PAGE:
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Reflections on 37 years practicing in the same ED

My partner Neil Joebchen and I have practiced at the same hospital for 37 years. That’s a long time in the ER.

We met in 1969 as Navy doctors at Camp Pendleton during Vietnam where we shared interest in the excitement of emergency medicine. We went different ways completing our military service but kept in touch. When discharged in 1973, Neil saw an opportunity at nearby Tri-City Hospital in Oceanside where the emergency room was staffed by random moonlighters. He contacted the hospital, scheduled an interview and asked me to join him. He told the hospital administrator and senior physicians we had ER experience and wanted to provide full time coverage. They liked the idea and awarded a contract. Neil recruited two more doctors our age and we began September. 15th 1973.

In 1973, emergency medicine was not a specialty, and the American Board of Emergency Medicine did not exist. Five emergency medicine residency programs existed but they were unregulated, untested, and had yet to graduate a single physician.

There were no standards of training or experience for ER physicians; the only requirement to practice in an “emergency room” was a state medical license. As a result, a full-time emergency group was controversial and threatening to the medical staff that referred to us as, “those boys in the ER”. We responded by being polite, reliable and very respectful of our elders.

For reasons that seemed good at the time, we began working shifts in large blocks: seven, ten-hour, day shifts, seven days off, then seven, fourteen-hour, night shifts. After six months one partner resigned.

 We three that remained, pressed on, each working one eight-hour shift daily for six months until we found another partner. We survived because we were young, and had no idea how an emergency medicine practice was supposed to be.

During the day, the staff willingly taught us the emergency aspects of their specialties. At night they were much less available and we were on our own. In 1973, there were no seat belt laws or airbags. There were no paramedics, trauma centers, CT scanners, ultrasounds, thrombolytics, cardiac PCI, rapid sequence intubations or call panels. Patients arrived unannounced with all varieties of traumatic and medical emergencies. With our limited experience and support we did the best we could. There were many terrifying nights when we watched in awe the incredible resilience of the human body, and were pleased and thankful our patients did as well.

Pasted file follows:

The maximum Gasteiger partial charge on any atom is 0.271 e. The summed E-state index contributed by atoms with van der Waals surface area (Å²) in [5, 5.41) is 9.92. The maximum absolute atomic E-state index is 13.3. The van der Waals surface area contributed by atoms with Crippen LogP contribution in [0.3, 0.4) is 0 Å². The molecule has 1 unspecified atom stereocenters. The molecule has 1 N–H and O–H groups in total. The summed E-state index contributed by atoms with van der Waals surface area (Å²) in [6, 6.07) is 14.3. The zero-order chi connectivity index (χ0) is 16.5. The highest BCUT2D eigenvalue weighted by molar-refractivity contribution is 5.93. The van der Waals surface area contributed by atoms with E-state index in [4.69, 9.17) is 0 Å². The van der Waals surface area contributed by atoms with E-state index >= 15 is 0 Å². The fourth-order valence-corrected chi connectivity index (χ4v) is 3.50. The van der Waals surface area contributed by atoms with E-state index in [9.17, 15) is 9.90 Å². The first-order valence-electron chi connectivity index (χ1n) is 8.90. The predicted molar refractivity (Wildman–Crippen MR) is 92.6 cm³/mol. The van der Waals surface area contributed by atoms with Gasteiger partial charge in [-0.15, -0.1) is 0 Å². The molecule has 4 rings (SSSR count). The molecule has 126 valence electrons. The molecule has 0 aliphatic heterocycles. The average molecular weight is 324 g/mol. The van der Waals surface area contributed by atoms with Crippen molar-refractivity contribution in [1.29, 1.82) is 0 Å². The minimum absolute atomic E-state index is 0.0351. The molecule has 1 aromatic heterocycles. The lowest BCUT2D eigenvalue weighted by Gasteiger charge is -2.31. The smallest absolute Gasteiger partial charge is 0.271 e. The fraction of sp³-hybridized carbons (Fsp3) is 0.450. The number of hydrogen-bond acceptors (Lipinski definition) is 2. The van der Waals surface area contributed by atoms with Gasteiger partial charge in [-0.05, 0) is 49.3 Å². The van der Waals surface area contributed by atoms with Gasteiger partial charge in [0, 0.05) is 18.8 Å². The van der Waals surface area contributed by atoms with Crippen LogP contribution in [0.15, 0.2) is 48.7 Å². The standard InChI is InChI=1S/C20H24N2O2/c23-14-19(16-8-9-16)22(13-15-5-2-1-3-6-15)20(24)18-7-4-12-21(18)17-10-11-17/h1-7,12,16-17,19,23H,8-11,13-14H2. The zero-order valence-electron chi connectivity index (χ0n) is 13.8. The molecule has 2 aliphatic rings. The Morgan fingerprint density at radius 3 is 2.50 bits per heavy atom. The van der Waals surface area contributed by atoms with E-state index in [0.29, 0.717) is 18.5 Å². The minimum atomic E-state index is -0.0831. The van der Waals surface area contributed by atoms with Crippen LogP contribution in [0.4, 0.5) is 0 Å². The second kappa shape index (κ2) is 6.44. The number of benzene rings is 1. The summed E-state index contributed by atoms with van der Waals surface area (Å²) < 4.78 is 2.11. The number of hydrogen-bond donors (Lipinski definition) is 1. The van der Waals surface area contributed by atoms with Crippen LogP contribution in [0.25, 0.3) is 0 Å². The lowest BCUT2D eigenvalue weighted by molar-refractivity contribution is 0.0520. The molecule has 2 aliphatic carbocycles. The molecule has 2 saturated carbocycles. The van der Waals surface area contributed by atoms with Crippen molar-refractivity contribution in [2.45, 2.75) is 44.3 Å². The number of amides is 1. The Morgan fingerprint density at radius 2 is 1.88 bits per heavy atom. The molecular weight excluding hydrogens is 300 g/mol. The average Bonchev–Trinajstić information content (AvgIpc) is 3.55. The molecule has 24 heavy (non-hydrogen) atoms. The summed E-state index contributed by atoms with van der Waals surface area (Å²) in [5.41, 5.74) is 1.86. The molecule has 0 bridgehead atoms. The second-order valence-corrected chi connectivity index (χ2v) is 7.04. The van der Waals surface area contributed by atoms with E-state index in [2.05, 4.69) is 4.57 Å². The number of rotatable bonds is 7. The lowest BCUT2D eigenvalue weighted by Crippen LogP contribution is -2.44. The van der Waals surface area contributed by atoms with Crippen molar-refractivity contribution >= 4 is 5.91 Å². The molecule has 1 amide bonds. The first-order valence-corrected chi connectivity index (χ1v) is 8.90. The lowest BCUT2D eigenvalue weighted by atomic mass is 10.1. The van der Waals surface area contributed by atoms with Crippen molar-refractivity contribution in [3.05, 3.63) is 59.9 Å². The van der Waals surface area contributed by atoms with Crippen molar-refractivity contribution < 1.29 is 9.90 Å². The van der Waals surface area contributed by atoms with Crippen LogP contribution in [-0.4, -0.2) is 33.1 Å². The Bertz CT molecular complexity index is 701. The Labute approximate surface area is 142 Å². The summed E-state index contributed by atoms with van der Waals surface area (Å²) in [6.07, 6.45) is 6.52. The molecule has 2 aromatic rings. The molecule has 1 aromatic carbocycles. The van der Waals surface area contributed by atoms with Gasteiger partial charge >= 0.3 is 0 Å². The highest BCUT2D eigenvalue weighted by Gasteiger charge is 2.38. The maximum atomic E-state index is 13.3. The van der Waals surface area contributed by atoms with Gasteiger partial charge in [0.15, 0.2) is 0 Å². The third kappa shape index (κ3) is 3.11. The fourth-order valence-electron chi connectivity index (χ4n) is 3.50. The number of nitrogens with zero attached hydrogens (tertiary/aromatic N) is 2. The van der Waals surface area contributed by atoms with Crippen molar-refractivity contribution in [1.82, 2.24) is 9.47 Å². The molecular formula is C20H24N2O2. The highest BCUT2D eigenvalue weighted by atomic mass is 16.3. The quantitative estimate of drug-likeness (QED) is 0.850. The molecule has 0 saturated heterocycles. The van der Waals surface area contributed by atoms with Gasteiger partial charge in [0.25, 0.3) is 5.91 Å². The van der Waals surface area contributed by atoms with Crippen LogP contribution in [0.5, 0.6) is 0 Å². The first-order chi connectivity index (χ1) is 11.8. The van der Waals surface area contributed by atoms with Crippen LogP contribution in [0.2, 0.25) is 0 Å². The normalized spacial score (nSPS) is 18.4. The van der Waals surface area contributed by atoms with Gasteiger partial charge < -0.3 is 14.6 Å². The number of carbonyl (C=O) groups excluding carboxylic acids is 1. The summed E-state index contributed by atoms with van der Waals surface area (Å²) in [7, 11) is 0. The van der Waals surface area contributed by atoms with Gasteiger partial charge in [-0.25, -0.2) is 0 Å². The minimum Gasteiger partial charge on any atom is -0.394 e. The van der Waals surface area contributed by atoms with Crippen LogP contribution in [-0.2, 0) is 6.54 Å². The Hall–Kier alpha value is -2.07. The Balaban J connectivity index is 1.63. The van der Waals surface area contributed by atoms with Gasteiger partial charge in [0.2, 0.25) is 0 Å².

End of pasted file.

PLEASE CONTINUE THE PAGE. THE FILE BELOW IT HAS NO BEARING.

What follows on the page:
Over the past 37 years, our facility has grown from a small, “emergency room,” with ten beds, seeing 700 patients per month, to a large, emergency department, with 47 beds, seeing 6,000 patients per month. Our group has grown from three doctors to 25. The completely democratic structure Neil began has remained intact, producing a group of highly motivated, board certified, ER docs with unique purpose and camaraderie.

Now approaching the end of my ‘shift’, my fascination with this specialty hasn’t changed. I’m as stimulated by the difficult and urgent clinical decisions, and as humbled by the enormous variation and complexity of the human condition, as I was 37 years ago. I just would not want to do that first year again.    J. A. Bushong M.D.

 

Comments   

# Emergency PhysicianPhilip Buttaravoli, M.D. FACEP 2010-05-26 16:05
Having been a resident in Emergency Medicine at the University of Cincinnati (Cincinnati General Hospital) in 1971 - 1973 I would like to clarify the issue of whether or not there were any graduates in EM in 1973.

Bruce Janiak had graduated from our program in 1972 as the first residency trained emergency physician. Bill Teufel graduated from the program 6 months later and then on June 30th, 1973, Tim Allen, Keith Blankenbueler and myself graduated from the Cincinnati program.

I cannot speak for any other residency program (although I do not believe there were 5 programs in 1973), but I can say that there were at least 5 graduates (that I am aware of), who were around in 1973.

I would also agree that we were not met with open arms by the greater medical community at that time.
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